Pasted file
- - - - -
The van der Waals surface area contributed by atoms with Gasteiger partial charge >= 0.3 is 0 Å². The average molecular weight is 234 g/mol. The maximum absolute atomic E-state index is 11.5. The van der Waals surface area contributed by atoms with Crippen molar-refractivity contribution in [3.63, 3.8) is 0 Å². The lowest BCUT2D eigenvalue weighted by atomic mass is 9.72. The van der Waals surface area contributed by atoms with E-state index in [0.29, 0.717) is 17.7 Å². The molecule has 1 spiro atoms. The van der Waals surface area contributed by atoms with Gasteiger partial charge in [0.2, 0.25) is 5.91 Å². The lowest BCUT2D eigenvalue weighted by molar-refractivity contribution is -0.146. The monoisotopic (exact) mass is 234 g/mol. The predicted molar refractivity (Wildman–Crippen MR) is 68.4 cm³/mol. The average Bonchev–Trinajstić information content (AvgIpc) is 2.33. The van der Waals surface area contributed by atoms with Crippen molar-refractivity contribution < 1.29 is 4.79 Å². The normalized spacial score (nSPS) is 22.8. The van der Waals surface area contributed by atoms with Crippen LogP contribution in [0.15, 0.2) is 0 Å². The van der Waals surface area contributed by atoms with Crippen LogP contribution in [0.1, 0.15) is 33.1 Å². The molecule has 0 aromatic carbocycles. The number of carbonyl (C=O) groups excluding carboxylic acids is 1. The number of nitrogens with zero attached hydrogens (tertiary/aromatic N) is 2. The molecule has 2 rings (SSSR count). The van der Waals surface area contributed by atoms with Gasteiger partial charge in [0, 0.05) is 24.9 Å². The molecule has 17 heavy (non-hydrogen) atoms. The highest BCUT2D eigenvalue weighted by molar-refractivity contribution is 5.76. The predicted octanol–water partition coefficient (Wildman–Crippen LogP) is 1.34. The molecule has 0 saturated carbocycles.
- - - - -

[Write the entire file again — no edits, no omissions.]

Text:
The van der Waals surface area contributed by atoms with Gasteiger partial charge >= 0.3 is 0 Å². The average molecular weight is 234 g/mol. The maximum absolute atomic E-state index is 11.5. The van der Waals surface area contributed by atoms with Crippen molar-refractivity contribution in [3.63, 3.8) is 0 Å². The lowest BCUT2D eigenvalue weighted by atomic mass is 9.72. The van der Waals surface area contributed by atoms with E-state index in [0.29, 0.717) is 17.7 Å². The molecule has 1 spiro atoms. The van der Waals surface area contributed by atoms with Gasteiger partial charge in [0.2, 0.25) is 5.91 Å². The lowest BCUT2D eigenvalue weighted by molar-refractivity contribution is -0.146. The monoisotopic (exact) mass is 234 g/mol. The predicted molar refractivity (Wildman–Crippen MR) is 68.4 cm³/mol. The average Bonchev–Trinajstić information content (AvgIpc) is 2.33. The van der Waals surface area contributed by atoms with Crippen molar-refractivity contribution < 1.29 is 4.79 Å². The normalized spacial score (nSPS) is 22.8. The van der Waals surface area contributed by atoms with Crippen LogP contribution in [0.15, 0.2) is 0 Å². The van der Waals surface area contributed by atoms with Crippen LogP contribution in [0.1, 0.15) is 33.1 Å². The molecule has 0 aromatic carbocycles. The number of carbonyl (C=O) groups excluding carboxylic acids is 1. The number of nitrogens with zero attached hydrogens (tertiary/aromatic N) is 2. The molecule has 2 rings (SSSR count). The van der Waals surface area contributed by atoms with Gasteiger partial charge in [0, 0.05) is 24.9 Å². The molecule has 17 heavy (non-hydrogen) atoms. The highest BCUT2D eigenvalue weighted by molar-refractivity contribution is 5.76. The predicted octanol–water partition coefficient (Wildman–Crippen LogP) is 1.34. The molecule has 0 saturated carbocycles.